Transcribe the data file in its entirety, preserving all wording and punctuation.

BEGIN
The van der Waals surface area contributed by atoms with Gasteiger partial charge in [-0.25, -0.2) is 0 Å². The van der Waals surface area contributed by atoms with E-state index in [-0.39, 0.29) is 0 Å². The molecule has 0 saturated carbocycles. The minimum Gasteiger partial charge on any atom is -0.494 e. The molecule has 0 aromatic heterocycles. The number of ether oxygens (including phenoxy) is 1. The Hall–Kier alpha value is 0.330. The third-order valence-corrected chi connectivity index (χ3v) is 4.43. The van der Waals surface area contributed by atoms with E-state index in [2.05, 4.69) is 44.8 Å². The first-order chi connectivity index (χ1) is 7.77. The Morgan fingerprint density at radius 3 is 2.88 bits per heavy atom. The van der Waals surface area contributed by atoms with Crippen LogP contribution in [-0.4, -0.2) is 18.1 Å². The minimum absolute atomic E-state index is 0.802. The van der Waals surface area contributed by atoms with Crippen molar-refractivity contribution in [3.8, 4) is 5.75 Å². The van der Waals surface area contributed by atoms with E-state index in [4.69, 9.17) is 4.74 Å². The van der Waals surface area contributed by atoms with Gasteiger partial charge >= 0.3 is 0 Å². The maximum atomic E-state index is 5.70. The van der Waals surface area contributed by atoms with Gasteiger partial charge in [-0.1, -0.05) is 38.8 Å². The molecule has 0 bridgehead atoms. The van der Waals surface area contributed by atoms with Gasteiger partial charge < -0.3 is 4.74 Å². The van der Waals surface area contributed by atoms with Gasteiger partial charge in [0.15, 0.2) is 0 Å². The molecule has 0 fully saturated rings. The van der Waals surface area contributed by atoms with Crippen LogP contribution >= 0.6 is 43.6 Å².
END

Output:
The van der Waals surface area contributed by atoms with Gasteiger partial charge in [-0.25, -0.2) is 0 Å². The van der Waals surface area contributed by atoms with E-state index in [-0.39, 0.29) is 0 Å². The molecule has 0 saturated carbocycles. The minimum Gasteiger partial charge on any atom is -0.494 e. The molecule has 0 aromatic heterocycles. The number of ether oxygens (including phenoxy) is 1. The Hall–Kier alpha value is 0.330. The third-order valence-corrected chi connectivity index (χ3v) is 4.43. The van der Waals surface area contributed by atoms with E-state index in [2.05, 4.69) is 44.8 Å². The first-order chi connectivity index (χ1) is 7.77. The Morgan fingerprint density at radius 3 is 2.88 bits per heavy atom. The van der Waals surface area contributed by atoms with Crippen LogP contribution in [-0.4, -0.2) is 18.1 Å². The minimum absolute atomic E-state index is 0.802. The van der Waals surface area contributed by atoms with Crippen molar-refractivity contribution in [3.8, 4) is 5.75 Å². The van der Waals surface area contributed by atoms with E-state index in [4.69, 9.17) is 4.74 Å². The van der Waals surface area contributed by atoms with Gasteiger partial charge >= 0.3 is 0 Å². The maximum atomic E-state index is 5.70. The van der Waals surface area contributed by atoms with Gasteiger partial charge in [-0.1, -0.05) is 38.8 Å². The molecule has 0 bridgehead atoms. The van der Waals surface area contributed by atoms with Gasteiger partial charge < -0.3 is 4.74 Å². The van der Waals surface area contributed by atoms with Gasteiger partial charge in [0.15, 0.2) is 0 Å². The molecule has 0 fully saturated rings. The van der Waals surface area contributed by atoms with Crippen LogP contribution >= 0.6 is 43.6 Å².